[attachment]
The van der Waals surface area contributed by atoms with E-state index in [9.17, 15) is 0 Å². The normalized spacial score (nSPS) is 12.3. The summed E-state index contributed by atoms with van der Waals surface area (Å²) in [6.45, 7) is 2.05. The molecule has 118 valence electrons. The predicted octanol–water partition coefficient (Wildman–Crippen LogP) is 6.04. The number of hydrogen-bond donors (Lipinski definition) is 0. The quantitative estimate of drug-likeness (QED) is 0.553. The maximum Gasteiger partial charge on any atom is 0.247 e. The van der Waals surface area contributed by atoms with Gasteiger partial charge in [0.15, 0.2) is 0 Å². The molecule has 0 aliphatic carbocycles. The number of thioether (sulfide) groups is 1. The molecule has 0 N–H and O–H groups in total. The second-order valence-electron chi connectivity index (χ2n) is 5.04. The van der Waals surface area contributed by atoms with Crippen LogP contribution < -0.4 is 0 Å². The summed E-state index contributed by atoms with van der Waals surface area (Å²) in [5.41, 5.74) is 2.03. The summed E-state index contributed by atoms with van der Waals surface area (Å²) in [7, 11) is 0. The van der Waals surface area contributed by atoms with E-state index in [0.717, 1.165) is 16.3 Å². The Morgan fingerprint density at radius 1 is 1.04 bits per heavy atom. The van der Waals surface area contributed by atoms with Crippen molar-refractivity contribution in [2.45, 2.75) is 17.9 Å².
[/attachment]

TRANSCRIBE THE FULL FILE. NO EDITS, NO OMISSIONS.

The van der Waals surface area contributed by atoms with E-state index in [9.17, 15) is 0 Å². The normalized spacial score (nSPS) is 12.3. The summed E-state index contributed by atoms with van der Waals surface area (Å²) in [6.45, 7) is 2.05. The molecule has 118 valence electrons. The predicted octanol–water partition coefficient (Wildman–Crippen LogP) is 6.04. The number of hydrogen-bond donors (Lipinski definition) is 0. The quantitative estimate of drug-likeness (QED) is 0.553. The maximum Gasteiger partial charge on any atom is 0.247 e. The van der Waals surface area contributed by atoms with Gasteiger partial charge in [0.15, 0.2) is 0 Å². The molecule has 0 aliphatic carbocycles. The number of thioether (sulfide) groups is 1. The molecule has 0 N–H and O–H groups in total. The second-order valence-electron chi connectivity index (χ2n) is 5.04. The van der Waals surface area contributed by atoms with Crippen LogP contribution < -0.4 is 0 Å². The summed E-state index contributed by atoms with van der Waals surface area (Å²) in [5.41, 5.74) is 2.03. The summed E-state index contributed by atoms with van der Waals surface area (Å²) in [7, 11) is 0. The van der Waals surface area contributed by atoms with E-state index in [0.717, 1.165) is 16.3 Å². The Morgan fingerprint density at radius 1 is 1.04 bits per heavy atom. The van der Waals surface area contributed by atoms with Crippen molar-refractivity contribution in [2.45, 2.75) is 17.9 Å².